All posts tagged: lyrical first-person monologues

The Impossible Pursuit of a Good Death

The Impossible Pursuit of a Good Death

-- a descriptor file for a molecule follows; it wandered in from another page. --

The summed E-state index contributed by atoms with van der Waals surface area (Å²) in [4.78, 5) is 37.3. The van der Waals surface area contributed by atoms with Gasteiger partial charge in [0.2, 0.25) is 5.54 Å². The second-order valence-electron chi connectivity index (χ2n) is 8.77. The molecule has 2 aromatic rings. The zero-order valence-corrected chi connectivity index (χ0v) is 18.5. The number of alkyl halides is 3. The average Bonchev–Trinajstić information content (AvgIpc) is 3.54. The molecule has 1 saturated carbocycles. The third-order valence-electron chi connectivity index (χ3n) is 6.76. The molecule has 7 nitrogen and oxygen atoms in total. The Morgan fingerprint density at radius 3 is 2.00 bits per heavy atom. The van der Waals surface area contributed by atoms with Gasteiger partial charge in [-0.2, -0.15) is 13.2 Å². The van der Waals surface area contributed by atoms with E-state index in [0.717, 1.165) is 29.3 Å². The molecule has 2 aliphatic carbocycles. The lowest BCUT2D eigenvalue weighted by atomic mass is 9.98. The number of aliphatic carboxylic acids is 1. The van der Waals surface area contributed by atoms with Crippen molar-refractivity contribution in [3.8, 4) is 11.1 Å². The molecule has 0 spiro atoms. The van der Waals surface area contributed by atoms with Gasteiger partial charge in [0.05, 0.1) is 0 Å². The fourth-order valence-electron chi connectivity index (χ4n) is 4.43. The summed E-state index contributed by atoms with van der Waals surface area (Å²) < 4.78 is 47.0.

Two years into recovery from a bad romance with booze and other drugs, an Iranian American poet makes a half-hearted attempt to redeem his misspent youth. He decides to write a book about people whose deaths retroactively imbued their lives with meaning: Joan of Arc, the early Muslim leader Hussain, the Irish Republican Army militant Bobby Sands, and, though he’s still alive, himself. Such is the premise of Kaveh Akbar’s first novel, Martyr!, an existential comedy about the difficulty of finding beauty in banality and sense in suffering. The novel opens in abjection. The protagonist, Cyrus Shams, lies prostrate on his piss-stained mattress in a college town in 2010s Indiana, beset by the anxious stupor that befalls those who do “the right drugs in the wrong order.” In a gesture as old as Saint Augustine’s Confessions and Omar Khayyam’s Rubaiyat, he prays for a sign from God. But this particular drunken supplicant happens to be intimately familiar with the tradition of drunken supplication, and he knows that he’s too wretched to expect a grand gesture. …